You can understand why Drew Lock is flying under the radar entering the 2020 season. Lock, after all, shares a division with Patrick Mahomes, the first player to win both league and Super Bowl MVP honors before his 25th birthday. The AFC West also includes Derek Carr, a three-time Pro Bowler, and rookie Justin Herbert, who will likely open the season backing up Tyrod Taylor in Los Angeles.
While he may not be receiving the same attention as some of his peers, Lock has been one of the main talking points during the early portions of Broncos' training camp. Lock, a 2019 second-round pick who spent the first 11 games of his rookie season on the bench, led Denver to a 4-1 record during his five games as a starter. Lock, by all accounts, has enjoyed a strong start to his first training camp as the Broncos' starter, as he continues to find the balance between taking care of the ball while also taking calculated risks down the field.
"I'm going to take the shots when they're there, and put (the ball) in some windows if need be," Lock said earlier this week, via Kyle Newman of the Denver Post. "But I'm also understanding that taking care of the ball is the No. 1 thing for us."
Lock, who is entering his first season with new Broncos offensive coordinator (and former Giants coach) Pat Shurmur, averaged just 6.5 yards per pass attempt last season. With Denver's defense coming on strong near the end of the season, Lock's focus was largely on taking care of the ball and not putting his defense in bad spots. And while taking care of the ball will continue to be a priority, Lock, based on his recent comments, will be looking for more opportunities to make plays downfield this season.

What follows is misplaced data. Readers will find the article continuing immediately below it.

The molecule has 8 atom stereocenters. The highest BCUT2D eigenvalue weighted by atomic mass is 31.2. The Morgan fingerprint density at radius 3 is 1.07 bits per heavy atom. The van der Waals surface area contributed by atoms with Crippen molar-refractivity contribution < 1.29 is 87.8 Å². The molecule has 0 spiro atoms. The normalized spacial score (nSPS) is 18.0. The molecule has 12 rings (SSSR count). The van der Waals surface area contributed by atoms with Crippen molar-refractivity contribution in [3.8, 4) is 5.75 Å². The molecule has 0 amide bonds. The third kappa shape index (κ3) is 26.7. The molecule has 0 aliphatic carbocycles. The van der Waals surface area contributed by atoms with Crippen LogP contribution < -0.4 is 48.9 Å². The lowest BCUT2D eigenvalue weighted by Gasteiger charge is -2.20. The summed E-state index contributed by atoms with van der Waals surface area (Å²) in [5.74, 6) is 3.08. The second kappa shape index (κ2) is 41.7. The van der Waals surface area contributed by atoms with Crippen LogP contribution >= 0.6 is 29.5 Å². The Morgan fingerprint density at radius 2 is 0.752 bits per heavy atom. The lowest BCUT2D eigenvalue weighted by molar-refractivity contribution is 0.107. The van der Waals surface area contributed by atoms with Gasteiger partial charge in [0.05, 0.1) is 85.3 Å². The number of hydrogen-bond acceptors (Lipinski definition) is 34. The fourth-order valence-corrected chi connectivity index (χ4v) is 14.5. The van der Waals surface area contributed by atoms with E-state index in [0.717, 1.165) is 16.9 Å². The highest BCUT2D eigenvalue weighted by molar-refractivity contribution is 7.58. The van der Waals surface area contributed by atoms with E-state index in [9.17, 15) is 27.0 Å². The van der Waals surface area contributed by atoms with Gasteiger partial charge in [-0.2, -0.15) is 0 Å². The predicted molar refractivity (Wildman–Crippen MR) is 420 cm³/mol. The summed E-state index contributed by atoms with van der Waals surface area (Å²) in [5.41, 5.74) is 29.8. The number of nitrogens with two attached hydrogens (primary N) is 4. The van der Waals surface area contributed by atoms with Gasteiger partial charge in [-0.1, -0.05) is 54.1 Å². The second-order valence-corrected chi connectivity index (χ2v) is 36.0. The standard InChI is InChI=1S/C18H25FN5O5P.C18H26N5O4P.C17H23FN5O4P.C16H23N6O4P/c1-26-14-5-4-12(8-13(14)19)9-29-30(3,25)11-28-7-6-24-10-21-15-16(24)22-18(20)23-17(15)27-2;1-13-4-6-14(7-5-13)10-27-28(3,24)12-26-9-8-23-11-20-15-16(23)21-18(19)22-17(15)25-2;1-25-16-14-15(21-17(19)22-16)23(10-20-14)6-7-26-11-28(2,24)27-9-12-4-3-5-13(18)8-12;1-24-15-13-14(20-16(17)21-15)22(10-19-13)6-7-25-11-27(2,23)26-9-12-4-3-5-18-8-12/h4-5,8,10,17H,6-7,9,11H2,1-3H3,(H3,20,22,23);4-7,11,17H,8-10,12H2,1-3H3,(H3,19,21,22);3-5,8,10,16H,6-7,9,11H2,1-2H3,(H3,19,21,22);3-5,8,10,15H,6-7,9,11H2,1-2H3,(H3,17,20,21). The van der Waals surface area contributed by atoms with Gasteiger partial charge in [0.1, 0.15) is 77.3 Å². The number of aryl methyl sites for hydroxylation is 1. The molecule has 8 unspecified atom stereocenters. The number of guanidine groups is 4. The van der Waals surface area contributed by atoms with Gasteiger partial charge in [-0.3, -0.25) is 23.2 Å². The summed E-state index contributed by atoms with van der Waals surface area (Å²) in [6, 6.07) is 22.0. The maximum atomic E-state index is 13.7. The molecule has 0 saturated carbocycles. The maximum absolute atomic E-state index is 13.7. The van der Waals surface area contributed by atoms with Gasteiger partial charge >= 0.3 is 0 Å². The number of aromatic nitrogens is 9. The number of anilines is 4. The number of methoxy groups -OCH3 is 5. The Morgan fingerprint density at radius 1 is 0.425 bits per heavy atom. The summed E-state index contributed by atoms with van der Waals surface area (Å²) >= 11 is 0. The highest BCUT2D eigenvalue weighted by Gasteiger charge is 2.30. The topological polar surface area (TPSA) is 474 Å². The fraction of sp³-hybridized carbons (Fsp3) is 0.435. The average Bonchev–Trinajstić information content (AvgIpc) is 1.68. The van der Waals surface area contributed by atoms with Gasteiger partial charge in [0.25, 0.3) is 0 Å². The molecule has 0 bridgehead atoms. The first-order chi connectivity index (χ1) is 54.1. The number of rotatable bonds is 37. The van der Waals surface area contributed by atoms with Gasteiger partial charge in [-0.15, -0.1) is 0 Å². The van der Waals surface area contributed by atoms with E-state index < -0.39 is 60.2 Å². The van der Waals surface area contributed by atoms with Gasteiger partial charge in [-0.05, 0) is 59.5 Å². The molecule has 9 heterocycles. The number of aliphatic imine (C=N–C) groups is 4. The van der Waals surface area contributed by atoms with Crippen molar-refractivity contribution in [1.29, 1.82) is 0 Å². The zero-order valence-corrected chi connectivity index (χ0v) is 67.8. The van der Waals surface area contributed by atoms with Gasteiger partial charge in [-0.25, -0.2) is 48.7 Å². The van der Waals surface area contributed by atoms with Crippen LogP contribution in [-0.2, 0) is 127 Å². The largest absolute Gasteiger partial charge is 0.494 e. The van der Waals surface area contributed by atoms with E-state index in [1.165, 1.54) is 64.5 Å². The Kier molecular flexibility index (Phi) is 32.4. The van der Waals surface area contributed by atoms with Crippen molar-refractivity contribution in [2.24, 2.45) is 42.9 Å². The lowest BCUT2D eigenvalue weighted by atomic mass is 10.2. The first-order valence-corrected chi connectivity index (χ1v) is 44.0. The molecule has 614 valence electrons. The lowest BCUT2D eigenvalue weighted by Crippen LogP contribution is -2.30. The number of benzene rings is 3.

Denver has also put Lock in a position to have more success this season. During the draft, the Broncos spent their first two picks on receivers Jerry Jeudy and K.J. Hamler. They also selected Missouri tight end Albert Okwuegbunam in the fourth round and receiver Tyrie Cleveland in the seventh round. In free agency, the Broncos signed former Pro Bowl running back Melvin Gordon, who will look to complement Phillip Lindsay (a 1,000-yard rusher during his first two seasons in Denver) in the backfield. Gordon, who spent four years playing alongside Philip Rivers, is already impressed by what he's seen from his quarterback.
"He wants to be great," Gordon said of Lock, via the Broncos' team website. "He wants to learn. He's hard on himself … He wants to be a perfectionist. He's a competitive person. I like that. I like that in a quarterback."
While he continues to develop a rapport with his new teammates, Lock has also continued to strengthen his connection with Courtland Sutton, who earned Pro Bowl honors after leading the Broncos with 1,112 receiving yards last season. And while he is leery of playing too big of expectations on the Broncos' first-round pick, Lock likes what he's seen so far from Jeudy, who won the Biletnikoff Award during his time at Alabama.
"We'll just say Jerry's pretty good — we'll put it that way," Lock said. "I'm not going to put anything out there and establish (unfair) expectations for that man to hold up… The best thing I've seen out of Jerry is how hard he comes and practices every day, and how on top (of the offense) he is."